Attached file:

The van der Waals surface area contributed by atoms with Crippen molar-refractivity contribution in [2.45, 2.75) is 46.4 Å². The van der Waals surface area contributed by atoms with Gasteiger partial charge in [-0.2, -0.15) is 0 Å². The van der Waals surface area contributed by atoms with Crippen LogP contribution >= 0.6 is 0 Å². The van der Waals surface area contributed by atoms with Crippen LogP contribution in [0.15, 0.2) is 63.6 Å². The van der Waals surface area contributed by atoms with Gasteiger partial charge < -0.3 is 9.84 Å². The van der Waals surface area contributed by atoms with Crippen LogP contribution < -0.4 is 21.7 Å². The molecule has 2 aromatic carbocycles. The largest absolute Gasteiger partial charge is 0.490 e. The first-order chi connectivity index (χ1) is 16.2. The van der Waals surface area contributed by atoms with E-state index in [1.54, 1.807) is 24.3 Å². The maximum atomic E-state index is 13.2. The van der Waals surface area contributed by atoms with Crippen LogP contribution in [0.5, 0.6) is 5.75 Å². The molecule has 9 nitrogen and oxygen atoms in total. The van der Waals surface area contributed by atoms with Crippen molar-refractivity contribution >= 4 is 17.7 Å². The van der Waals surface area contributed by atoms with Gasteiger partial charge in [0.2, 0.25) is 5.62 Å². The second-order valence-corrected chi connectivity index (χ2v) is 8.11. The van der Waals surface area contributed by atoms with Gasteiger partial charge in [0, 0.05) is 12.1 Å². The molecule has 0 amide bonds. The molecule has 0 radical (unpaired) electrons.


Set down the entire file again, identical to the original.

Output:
The van der Waals surface area contributed by atoms with Crippen molar-refractivity contribution in [2.45, 2.75) is 46.4 Å². The van der Waals surface area contributed by atoms with Gasteiger partial charge in [-0.2, -0.15) is 0 Å². The van der Waals surface area contributed by atoms with Crippen LogP contribution >= 0.6 is 0 Å². The van der Waals surface area contributed by atoms with Crippen LogP contribution in [0.15, 0.2) is 63.6 Å². The van der Waals surface area contributed by atoms with Gasteiger partial charge < -0.3 is 9.84 Å². The van der Waals surface area contributed by atoms with Crippen LogP contribution < -0.4 is 21.7 Å². The molecule has 2 aromatic carbocycles. The largest absolute Gasteiger partial charge is 0.490 e. The first-order chi connectivity index (χ1) is 16.2. The van der Waals surface area contributed by atoms with E-state index in [1.54, 1.807) is 24.3 Å². The maximum atomic E-state index is 13.2. The van der Waals surface area contributed by atoms with Crippen LogP contribution in [0.5, 0.6) is 5.75 Å². The molecule has 9 nitrogen and oxygen atoms in total. The van der Waals surface area contributed by atoms with Crippen molar-refractivity contribution >= 4 is 17.7 Å². The van der Waals surface area contributed by atoms with Gasteiger partial charge in [0.2, 0.25) is 5.62 Å². The second-order valence-corrected chi connectivity index (χ2v) is 8.11. The van der Waals surface area contributed by atoms with Gasteiger partial charge in [0, 0.05) is 12.1 Å². The molecule has 0 amide bonds. The molecule has 0 radical (unpaired) electrons.